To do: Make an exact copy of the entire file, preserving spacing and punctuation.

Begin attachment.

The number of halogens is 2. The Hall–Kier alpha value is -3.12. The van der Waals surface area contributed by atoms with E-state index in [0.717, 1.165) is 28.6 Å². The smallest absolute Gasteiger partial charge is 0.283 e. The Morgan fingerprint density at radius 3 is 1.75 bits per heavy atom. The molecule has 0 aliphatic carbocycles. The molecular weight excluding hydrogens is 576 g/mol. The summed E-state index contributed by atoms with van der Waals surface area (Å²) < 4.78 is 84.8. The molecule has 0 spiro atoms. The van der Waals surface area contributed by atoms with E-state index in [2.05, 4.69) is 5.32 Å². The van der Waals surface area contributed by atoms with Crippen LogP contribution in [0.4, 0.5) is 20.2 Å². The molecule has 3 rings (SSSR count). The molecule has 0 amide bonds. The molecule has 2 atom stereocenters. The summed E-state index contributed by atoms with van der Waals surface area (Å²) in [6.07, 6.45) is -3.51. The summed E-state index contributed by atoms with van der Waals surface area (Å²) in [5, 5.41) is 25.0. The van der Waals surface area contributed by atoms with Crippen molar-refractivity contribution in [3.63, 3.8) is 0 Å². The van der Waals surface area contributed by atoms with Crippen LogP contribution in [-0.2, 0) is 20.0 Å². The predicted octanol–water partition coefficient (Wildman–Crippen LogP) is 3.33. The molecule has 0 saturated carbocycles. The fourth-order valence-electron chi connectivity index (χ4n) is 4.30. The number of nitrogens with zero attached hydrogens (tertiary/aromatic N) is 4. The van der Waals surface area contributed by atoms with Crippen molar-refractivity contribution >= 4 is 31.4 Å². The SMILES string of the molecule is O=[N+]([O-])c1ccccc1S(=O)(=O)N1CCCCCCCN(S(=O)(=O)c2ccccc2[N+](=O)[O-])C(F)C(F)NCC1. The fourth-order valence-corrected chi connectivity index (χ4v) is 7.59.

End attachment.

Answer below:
The number of halogens is 2. The Hall–Kier alpha value is -3.12. The van der Waals surface area contributed by atoms with E-state index in [0.717, 1.165) is 28.6 Å². The smallest absolute Gasteiger partial charge is 0.283 e. The Morgan fingerprint density at radius 3 is 1.75 bits per heavy atom. The molecule has 0 aliphatic carbocycles. The molecular weight excluding hydrogens is 576 g/mol. The summed E-state index contributed by atoms with van der Waals surface area (Å²) < 4.78 is 84.8. The molecule has 0 spiro atoms. The van der Waals surface area contributed by atoms with E-state index in [2.05, 4.69) is 5.32 Å². The van der Waals surface area contributed by atoms with Crippen LogP contribution in [0.4, 0.5) is 20.2 Å². The molecule has 3 rings (SSSR count). The molecule has 0 amide bonds. The molecule has 2 atom stereocenters. The summed E-state index contributed by atoms with van der Waals surface area (Å²) in [6.07, 6.45) is -3.51. The summed E-state index contributed by atoms with van der Waals surface area (Å²) in [5, 5.41) is 25.0. The van der Waals surface area contributed by atoms with Crippen molar-refractivity contribution in [3.63, 3.8) is 0 Å². The van der Waals surface area contributed by atoms with Crippen LogP contribution in [-0.2, 0) is 20.0 Å². The predicted octanol–water partition coefficient (Wildman–Crippen LogP) is 3.33. The molecule has 0 saturated carbocycles. The fourth-order valence-electron chi connectivity index (χ4n) is 4.30. The number of nitrogens with zero attached hydrogens (tertiary/aromatic N) is 4. The van der Waals surface area contributed by atoms with Crippen molar-refractivity contribution >= 4 is 31.4 Å². The SMILES string of the molecule is O=[N+]([O-])c1ccccc1S(=O)(=O)N1CCCCCCCN(S(=O)(=O)c2ccccc2[N+](=O)[O-])C(F)C(F)NCC1. The fourth-order valence-corrected chi connectivity index (χ4v) is 7.59.